The mission: Can Maeve Walsh celebrate an unremarkable birthday by completing a brave tour of London's Circle Line?
Saturday 12 June 1999
We half-hoped that somebody might talk us out of it. Besides, who would want to join us to waste 12 hours jumping on and off Tubes, racing into pubs, downing half-pints and pissing off landlords and locals from Paddington to, er, Paddington? Physically fit beer monsters? Ex-pat antipodeans? We'd forgotten that most of our friends fell into one or both categories.
So, I took it upon myself to do a recce of pubs nearest the stations. I even drew a map. Everyone understood the race-against-time concept and knew what a circle looked like, but there was no margin for error. If we were to make it round before last orders, we'd have half an hour per pub. That included travelling and squabbling over whose round it was.
Nobody thought we'd actually do it - and the day didn't start promisingly. Eight of us met at Paddington at 11am: three got lost on the way to the concourse bar; one of them was Zorica. When we reconvened, it was 11.15. Despite enthusiastic promises of success and glory, the first lager was a struggle. I'd only had muesli for breakfast, and I couldn't remember the last time I'd been awake before midday on a Saturday. When we finally hit the Circle Line, somebody asked which stop we were getting off at.
At Edgware Road, 16 New Zealanders followed us into the pub, finishing well before us. At Baker Street, we were met by a few thousand Orient fans. It took us five minutes just to get inside; then Antony, our own Kiwi Circle Line-veteran, started reading the paper. It wasn't looking good.
Then suddenly we were off. By Great Portland Street, we had six more recruits. At King's Cross, we passed more antipodeans who were "doing" the Monopoly Board. (The jail stop must be interesting.) At Barbican, the circling Kiwis had been and gone before us; they'd also used up "the warmest welcome" boasted outside the pub. "The Circle Line isn't a new thing," growled the barman on our exuberant entrance.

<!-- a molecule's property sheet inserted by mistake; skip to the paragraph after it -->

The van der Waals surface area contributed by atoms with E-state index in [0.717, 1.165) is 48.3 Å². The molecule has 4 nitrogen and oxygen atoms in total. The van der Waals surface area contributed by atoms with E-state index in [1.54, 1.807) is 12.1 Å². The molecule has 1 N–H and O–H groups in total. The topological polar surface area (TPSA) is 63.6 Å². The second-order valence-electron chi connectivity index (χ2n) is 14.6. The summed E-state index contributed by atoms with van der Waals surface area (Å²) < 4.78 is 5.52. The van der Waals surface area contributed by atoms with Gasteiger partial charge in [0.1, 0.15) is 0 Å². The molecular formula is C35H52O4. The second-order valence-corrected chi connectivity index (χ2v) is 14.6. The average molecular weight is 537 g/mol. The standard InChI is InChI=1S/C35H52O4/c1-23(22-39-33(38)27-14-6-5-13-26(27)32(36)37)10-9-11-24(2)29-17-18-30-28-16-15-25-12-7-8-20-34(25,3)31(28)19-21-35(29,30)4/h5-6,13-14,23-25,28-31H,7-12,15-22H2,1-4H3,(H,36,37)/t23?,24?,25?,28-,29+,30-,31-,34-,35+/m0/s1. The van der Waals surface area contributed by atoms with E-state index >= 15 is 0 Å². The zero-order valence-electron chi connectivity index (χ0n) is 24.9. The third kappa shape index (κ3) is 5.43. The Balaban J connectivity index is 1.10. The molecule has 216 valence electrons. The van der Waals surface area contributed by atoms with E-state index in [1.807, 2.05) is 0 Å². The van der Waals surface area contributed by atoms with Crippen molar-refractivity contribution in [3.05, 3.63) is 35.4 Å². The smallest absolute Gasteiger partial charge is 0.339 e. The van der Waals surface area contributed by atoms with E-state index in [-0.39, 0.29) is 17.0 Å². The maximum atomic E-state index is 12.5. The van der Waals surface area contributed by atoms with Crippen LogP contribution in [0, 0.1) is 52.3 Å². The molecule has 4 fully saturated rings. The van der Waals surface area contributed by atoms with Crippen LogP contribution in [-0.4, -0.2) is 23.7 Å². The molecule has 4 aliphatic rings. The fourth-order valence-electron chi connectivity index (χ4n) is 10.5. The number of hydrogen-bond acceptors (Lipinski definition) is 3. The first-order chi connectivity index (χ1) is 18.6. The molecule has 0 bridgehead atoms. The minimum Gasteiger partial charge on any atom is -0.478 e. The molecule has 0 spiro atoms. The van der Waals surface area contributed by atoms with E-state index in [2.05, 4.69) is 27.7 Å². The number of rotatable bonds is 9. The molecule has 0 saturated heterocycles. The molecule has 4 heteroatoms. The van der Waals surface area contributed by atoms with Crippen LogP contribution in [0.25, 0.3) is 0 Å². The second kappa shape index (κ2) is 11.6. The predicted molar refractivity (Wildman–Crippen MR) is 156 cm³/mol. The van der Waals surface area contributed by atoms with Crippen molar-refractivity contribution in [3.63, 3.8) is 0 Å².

We hopped through the City on uncommonly regular trains, peered into six designated, but closed, pubs and took in the sights at Tower Hill. We also notched up three identikit Wetherspoon's pubs in two hours.
At Embankment (stop 18, pub 12, 6pm) we lost four friends, who had better things to do than watch the birthday girls disintegrate, but gained three more, worryingly sober. At Westminster, a storm nearly ended our progress; by St James's Park, pints were appearing and photo-calls descending into anarchy. At Sloane Square, a friend decided a fireman's lift was what I needed. It wasn't.
At this stage, I'd like to apologise to pubs from Gloucester Road to Bayswater. We converged with our Kiwi rivals on the same pubs and slammed tequilas with them when we finished, 30 minutes ahead of time. I'm glad I couldn't see myself. Funnily enough, I can't remember myself either.
Apparently, the journey home involved team gymnastics from the carriage bar rails. I hate people who do that. The other passengers weren't so much amused as terrified. The last my friends saw of me I was cartwheeling across Ealing Common. Except I kept forgetting to put my hands down first.
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